It would take only one extra inning, however. Getting his first at-bat of the game, Kadlec singled home Corkill with a drive to center that went through the outfielder's legs.

Hamm recalls the excitement of the play with his catcher Mueller, as both hit their heads on the top of the dugout while jumping up in glee as Corkill rounded third.

"It was the most exciting time of our sports career, at least for most of us," said Bock.

Still, despite the excitement, OPRF had to finish it off. Bock took to the mound in the bottom of the eighth. West Covina managed to get runners on second and third with two outs. The next batter was a switch hitter, which Kadlec instantly recalled from one of Vrooman's scouting reports.

Seeing the batter go to the right side, Kadlec called for a curve ball. The batter jumped out of the way of the pitch. Strike one. Perhaps sensing more of the same, the batter switched to the left side.

On the next pitch from Bock, the runner on third took off for home, and even though the ball was tipped by the batter's swing, Kadlec held on and reached out to easily tag the runner out at the plate. The batter switching over had opened up the catcher's view of the runner sprinting in.

"To me, it was incredible to be swinging when a guy is stealing home, but that caused the runner to lose all his momentum," said Bock.

Correctly, the umpire ruled the runner out since a foul tip is considered in play. OPRF was named the world champions. Cooney took a glass jar and filled it with dirt and gravel from beside home plate and on the baselines as a permanent memento.

Kadlec said he was so caught up in the excitement he thought he was going to throw up on the field. Others have a hard time even remembering the celebration other than the great feeling it released. Then, having taken the train back to Chicago, the team was greeted by an even bigger contingent of fans at Union Station, followed by a police-escorted motorcade back to Oak Park's municipal building at midnight.

The team later had banquets and parades, and the village erected six signs on various streets championing "Oak Park, home of the 1960 World Champions, Pony League."

Perhaps even more exciting for some of the players was an invitation to Wrigley Field for a day game against the Giants. They participated in the pregame, including some batting practice. Tye got some tips from Willie Mays on his swing.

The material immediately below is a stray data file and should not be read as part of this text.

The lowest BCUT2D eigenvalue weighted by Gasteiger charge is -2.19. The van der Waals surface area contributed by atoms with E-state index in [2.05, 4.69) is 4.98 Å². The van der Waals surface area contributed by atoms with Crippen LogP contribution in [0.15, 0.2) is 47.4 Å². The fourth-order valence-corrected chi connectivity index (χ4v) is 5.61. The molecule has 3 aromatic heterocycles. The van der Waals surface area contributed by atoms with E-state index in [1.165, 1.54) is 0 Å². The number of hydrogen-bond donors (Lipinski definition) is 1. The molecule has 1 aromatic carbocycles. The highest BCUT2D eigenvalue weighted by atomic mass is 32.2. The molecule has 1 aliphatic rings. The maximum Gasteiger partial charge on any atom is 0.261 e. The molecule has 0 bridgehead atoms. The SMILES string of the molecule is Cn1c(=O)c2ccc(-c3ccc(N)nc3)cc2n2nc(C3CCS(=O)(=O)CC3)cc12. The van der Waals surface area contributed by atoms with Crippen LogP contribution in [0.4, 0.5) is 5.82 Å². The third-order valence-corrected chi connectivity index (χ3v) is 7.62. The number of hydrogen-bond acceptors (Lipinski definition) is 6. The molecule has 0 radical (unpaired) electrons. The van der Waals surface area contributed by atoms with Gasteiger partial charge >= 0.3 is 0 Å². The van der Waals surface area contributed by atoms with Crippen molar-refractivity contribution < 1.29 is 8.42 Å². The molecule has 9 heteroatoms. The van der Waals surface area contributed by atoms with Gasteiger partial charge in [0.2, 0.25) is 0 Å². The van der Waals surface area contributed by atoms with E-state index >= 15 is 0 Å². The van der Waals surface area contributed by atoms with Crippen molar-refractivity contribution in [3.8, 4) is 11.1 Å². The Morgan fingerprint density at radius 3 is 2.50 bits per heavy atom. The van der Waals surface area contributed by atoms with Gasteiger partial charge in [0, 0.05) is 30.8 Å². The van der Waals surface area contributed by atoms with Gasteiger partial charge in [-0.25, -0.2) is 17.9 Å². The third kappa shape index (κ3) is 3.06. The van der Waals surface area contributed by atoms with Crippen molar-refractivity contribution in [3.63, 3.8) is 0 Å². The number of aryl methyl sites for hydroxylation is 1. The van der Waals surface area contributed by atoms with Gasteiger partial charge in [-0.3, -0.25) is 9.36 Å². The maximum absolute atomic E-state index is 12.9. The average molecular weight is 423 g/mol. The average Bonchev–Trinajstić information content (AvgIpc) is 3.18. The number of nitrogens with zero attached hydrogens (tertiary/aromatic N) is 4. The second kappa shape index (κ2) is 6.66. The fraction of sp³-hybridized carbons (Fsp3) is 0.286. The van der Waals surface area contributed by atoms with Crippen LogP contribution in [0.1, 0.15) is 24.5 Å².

"I hit a couple to the wall and Willie Mays said, 'Way to go,'" said Tye.

That was followed by a trip up to the broadcast booth where they spoke to Jack Brickhouse and were interviewed.

But such a great team in 1960 couldn't pull together for anything truly equal in the years after. Some players, such as Bock, said they lost their physical advantage or grew tired arms. Others, such as Tye, just lost interest in baseball and switched to other sports. Perhaps once such a pinnacle was reached, it was hard to find intense interest again.

Nonetheless, a good number of the team remained in baseball. Jirsa, Vrooman and Hamm all did some coaching at various levels, all with success. Marotz was drafted by the Pittsburgh Pirates and went all the way to Triple-A. Kadlec coached and umpired back in Oak Park within the Pony and Bronco leagues for more than 40 years.

But whatever they've gone on to do now outside of baseball - either working as lawyers, judges, professors, etc. - this special group will always be able to claim that one special summer in 1960 as their own. It was a time when nothing, even losing, could stop them from being the best in the world, if only for that one special year.

OPRF Pony has yet to repeat such a feat, although many teams have come close. But as the 1960 team can attest, it's often just a game of inches.

Kit Kadlec, 32, the son of Randy Kadlec, graduated from OPRF High School in 1996. He received a master's degree in journalism at Northwestern University and spent time as a newspaper reporter for the Daily News Transcript in Boston. Kadlec has lived in Germany and Australia. He is currently living in Oak Park with his wife and 2-month-old son. Kadlec is working on getting his masters in teaching at Dominican University. He's also an assistant coach for the OPRF freshman baseball team.

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bobby burnitz from bear, de  

Posted: September 7th, 2013 6:51 PM

fantastic summation, enjoyed it immensely !!!!!!!!!!!!